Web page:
R is for Nikolai Rezanov

This is my contribution to Round Thirteen of ABC Wednesday. I am focusing on people for the fourth time, some famous, some infamous and some half-forgotten, although I am worried that I may have exhausted some letters of the alphabet, but I’ll see how it goes!
Nikolai Rezanov

Nikolai Rezanov

In a parallel universe somewhere, all Hollywood movies are made in Russian, the Beach Boys are called пляжные мальчики and the American Civil War pitted east against west rather than north against south. And all because their Nikolai Rezanov didn’t die prematurely of a fever.

Rezanov was born in St Petersburg in 1764 to an impoverished noble family, although he spent much of his early years in Eastern Siberia after his father was made the chairman of the Province Court Civil Chamber in Irkutsk.

He was a bright boy and was fluent in five European languages by the age of fourteen. Rezanov joined the military and served in the Izmailovski regiment and was responsible for the protection of Catherine the Great during her trip to the Crimea in 1780.

He left the military and joined the Pskov civil court where his energy and organisational skills marked him out for promotion and in 1791 he joined the staff of Gavrila Derzhavin who was private secretary to the Empress.

But court life didn’t really suit Rezanov. He had previously met Grigory Shelikhov, of the Shelikhov-Golikov Fur Company and became interested in their commercial activities in Alaska. He married Shelikhov’s daughter and became a partner in the company and when Shelikhov died in 1795 Rezanov set about putting the business on a par with the East India Company.

He had almost convinced Catherine to grant his company a charter when she inconveniently died in 1796. It took over five years to persuade her successor, the rather unbalanced Emperor Paul, to sign the charter which he did in 1801, granting the Russian-American Company dominion over the Pacific-Northwest Coast of America for twenty years.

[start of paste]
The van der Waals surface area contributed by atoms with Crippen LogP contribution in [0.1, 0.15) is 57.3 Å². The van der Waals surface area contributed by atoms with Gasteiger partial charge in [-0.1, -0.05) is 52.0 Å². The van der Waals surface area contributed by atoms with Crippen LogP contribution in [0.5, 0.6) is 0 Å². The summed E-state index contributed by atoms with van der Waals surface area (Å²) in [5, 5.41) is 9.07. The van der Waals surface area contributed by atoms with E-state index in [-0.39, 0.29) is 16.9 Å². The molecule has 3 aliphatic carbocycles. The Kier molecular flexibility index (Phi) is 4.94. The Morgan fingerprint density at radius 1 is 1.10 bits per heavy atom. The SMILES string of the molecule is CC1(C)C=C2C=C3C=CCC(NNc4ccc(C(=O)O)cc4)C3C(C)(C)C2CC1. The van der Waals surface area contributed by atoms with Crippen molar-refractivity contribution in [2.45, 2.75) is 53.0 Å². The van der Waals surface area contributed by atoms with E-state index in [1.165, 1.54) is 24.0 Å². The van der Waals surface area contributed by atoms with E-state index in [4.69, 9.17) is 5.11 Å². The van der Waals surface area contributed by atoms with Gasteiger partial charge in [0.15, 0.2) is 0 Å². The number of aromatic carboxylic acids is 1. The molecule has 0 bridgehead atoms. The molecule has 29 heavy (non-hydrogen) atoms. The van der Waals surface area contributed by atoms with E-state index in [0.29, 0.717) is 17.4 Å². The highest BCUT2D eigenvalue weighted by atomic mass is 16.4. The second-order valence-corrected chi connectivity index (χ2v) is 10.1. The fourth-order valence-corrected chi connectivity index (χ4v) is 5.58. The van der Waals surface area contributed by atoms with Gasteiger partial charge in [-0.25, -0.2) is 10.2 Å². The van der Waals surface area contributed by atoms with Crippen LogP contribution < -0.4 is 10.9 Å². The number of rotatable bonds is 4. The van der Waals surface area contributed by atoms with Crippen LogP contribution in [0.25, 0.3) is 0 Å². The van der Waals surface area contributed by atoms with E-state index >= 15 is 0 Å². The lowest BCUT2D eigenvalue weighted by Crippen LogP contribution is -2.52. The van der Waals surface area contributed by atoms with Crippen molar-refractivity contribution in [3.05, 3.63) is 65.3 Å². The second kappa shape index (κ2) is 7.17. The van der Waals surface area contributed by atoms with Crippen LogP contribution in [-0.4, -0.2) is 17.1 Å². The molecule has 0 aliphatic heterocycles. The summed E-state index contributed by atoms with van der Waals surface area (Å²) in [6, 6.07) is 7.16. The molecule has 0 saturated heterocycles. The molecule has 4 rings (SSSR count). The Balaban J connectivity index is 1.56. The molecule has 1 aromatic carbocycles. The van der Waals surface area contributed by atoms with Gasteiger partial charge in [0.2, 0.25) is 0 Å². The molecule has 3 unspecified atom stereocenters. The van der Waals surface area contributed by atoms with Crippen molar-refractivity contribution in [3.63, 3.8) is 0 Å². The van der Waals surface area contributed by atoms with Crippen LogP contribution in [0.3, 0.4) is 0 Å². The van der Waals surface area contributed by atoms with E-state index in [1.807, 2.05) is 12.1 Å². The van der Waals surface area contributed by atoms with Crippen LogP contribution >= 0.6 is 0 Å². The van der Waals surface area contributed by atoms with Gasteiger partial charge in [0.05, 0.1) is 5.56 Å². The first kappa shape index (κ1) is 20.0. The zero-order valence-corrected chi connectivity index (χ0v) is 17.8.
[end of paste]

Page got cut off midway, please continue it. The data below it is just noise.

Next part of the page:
This brought together the disparate smaller companies and independent fur companies that generated great profits for Rezanov and the shareholders.

As part of his other duties, Rezanov had to go on a mission to Japan to sign a trade treaty. Though the six months he spent there brought no results, he didn’t waste his time. He learned Japanese, compiled a Japanese dictionary and wrote An Introduction to the Japanese Language. Both books were sent to the president of the St Petersburg Academy of Sciences.

But things were not going well in Alaska. When Rezanov returned, he found the people on the verge of starvation and even buying a boatload of foodstuffs from an American captain was only delaying the inevitable unless he could find alternative supplies.

Rezanov determined to sail south to New Spain on what is now the Californian coast carrying furs and other goods to exchange for supplies and he lay anchor in San Francisco harbour.

His aim was to negotiate a treaty with New Spain to provide his colonies with food twice a year, but although he was treated with courtesy, the governor was forbidden from having dealings with any foreign power which is effectively what Rezanov represented. However, a romance was to intervene.

The widower Rezanov fell in love with Concepción Argüello, daughter of the Spanish commander. They intended to marry, but the Catholic clergy would not countenance this without a dispensation from the Pope, so Rezanov was forced to return first to the colony and then to Russia to make the necessary arrangements.

He left New Archangel for mainland Russia to get the royal consent to the treaty, and also personal letters to the Pope and king of Spain to agree the marriage, but it was not to be. Rezanov died of fever and exhaustion in Krasnoyarsk, Siberia, on 8th March 1807 leaving his ambition of securing the west coast of America for Russia unfulfilled.

Rezanov's Tomb

Rezanov’s Tomb

As for Concepción Argüello, she became a nun and spent the rest of her life in a convent as the first Dominican nun in California.

Rezanov’s grave was destroyed by the Bolsheviks, but in 2000, a new memorial was built in Krasnoyarsk in the couple’s honour. On one side it reads: ‘Nickolai Petrovich Rezanov 1764 — 1807. I will never forget you’, and on the other, ‘Maria Concepción Argüello 1791 — 1857. I will see you never more’.

Nobody’s prefect. If you find any spelling mistakes or other errors in this post, please let me know by highlighting the text and pressing Ctrl+Enter.

4 comments… Add yours
  • Roger Green 13th November 2013

    A love story AND American history.

  • bettyl 13th November 2013

    Your contributions are always fascinating and fact-filled!

  • ChrisJ 13th November 2013

    Fascinating! Who knows, if he had fulfilled his ambition, all we in California may have been speaking Russian.

  • Kate 13th November 2013

    Quite a busy fellow with an interesting life. Kate, ABC Team


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